The Department of Health’s preoccupation with the right image for the NPfIT was exemplified by the editing of a report by the University College, London, on the early adopter trials of the Summary Care Record, a central part of the NPfIT.

Connecting for Health paid for the UCL report. A comparison of the (confidential) draft UCL report and the final version shows that many sentences and phrases which would have been disagreeable to the most ardent supporters of the NPfIT were left out.

These are some parts of the draft UCL report that were edited out of the final version:

– …”Primary care trust informants felt that ‘communications’ in CfH [Connecting for Health] were oriented more towards presenting its corporate image to the press than helping Early Adopter sites communicate with patients and the public.” [This sentence was removed in the final report.]
– “Many CfH staff said quite openly ‘the left hand sometimes doesn’t know what the right hand is doing’.” [Removed]
– “Primary care trusts were told by CfH to keep their local MPs briefed …” [Removed]
– “The summary care record remains an immature technology which staff describe as clunky …” [The word “remains” is changed to “is currently”. So the final report says:  “The summary care record is currently an immature technology …”]
 – “There is tension between the “national programme” and “local ownership” which the National Local Ownership Programme [NLOP] has not solved.” [Removed]
– “Email appears to be preferred to actually speaking to someone.” [changed to: “Email appears to be the preferred mode of communication.”]
– “[CfH] is a quango – an ‘arms length’  body that is neither within nor fully outside the DoH.” [removed]
– “The general culture is one of command and control (described by one senior CfH executive as “discipline” and by one primary care trust informant as ‘bullying’..” [‘Bullying’ was changed to “extremely pushy”.]

Will Connelly and Bellamy be content to participate in this sort of old-style Department of Health marketing, as enunciators of official NPfIT “truths” and statistics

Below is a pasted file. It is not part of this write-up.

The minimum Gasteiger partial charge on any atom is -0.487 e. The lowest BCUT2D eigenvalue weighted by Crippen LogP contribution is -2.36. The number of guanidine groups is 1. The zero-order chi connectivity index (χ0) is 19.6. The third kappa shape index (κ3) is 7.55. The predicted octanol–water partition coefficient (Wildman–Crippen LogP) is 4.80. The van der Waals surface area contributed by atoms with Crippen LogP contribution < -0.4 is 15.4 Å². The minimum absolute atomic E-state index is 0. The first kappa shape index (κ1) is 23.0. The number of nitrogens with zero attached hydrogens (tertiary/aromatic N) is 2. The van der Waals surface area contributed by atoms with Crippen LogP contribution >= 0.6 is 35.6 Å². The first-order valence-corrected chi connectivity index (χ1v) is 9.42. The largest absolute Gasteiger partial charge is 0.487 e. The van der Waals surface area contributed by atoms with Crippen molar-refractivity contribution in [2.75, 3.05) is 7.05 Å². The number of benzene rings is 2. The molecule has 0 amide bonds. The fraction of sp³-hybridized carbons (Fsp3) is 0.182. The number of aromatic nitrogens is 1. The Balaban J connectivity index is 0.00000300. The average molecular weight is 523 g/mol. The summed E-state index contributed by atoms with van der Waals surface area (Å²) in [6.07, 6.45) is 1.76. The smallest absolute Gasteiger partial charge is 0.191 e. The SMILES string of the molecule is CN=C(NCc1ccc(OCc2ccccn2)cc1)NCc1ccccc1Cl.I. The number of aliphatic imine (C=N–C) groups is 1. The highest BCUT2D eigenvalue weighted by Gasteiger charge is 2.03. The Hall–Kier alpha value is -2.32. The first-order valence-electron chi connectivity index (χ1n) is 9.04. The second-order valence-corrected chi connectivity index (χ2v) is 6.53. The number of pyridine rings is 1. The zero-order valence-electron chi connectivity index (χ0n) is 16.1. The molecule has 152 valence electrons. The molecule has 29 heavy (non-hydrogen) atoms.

They will know this would be a waste of their time, not least because the NPfIT is now only part of NHS IT, not even an important part for an increasing number of trusts that are buying, and planning to buy, their main systems outside the programme.

In case Connelly and Bellamy do find themselves caught up with the promotion of the NPfIT and end up claiming all is well apart from minor delays, poor communications, teething problems at some hospitals and a few noisy, unmanageable doctors, they could do worse than consider the facts at Barnet and Chase Farm Hospitals NHS Trust. Excerpts from various trust board papers related to the problems at Barnet and Chase Farm are published in a separate entry on the IT Projects blog. 

Links:

10 reasons the NPfIT is making the NHS even better – August 2008

New Health IT leaders with salaries totalling 400k – IT Projects blog

UCL report on Summary Care Record – UCL website

Is Summary Care Record plan feasible? – IT Projects blog

Robert Mugabe, spin and the NPfIT – IT Projects blog – April 2008  

Fujitsu’s leaving is a sign of NPfIT strength  – minister – IT Projects blog, July 2008

Complaints to Barnet and Chase Farm Hospitals NHS Trust leap after NPfIT go-live – Computer Weekly – August 2008

Systems and cars always crash – Consultant-News.com

Patients left untreated after NPfIT go-live – August 2008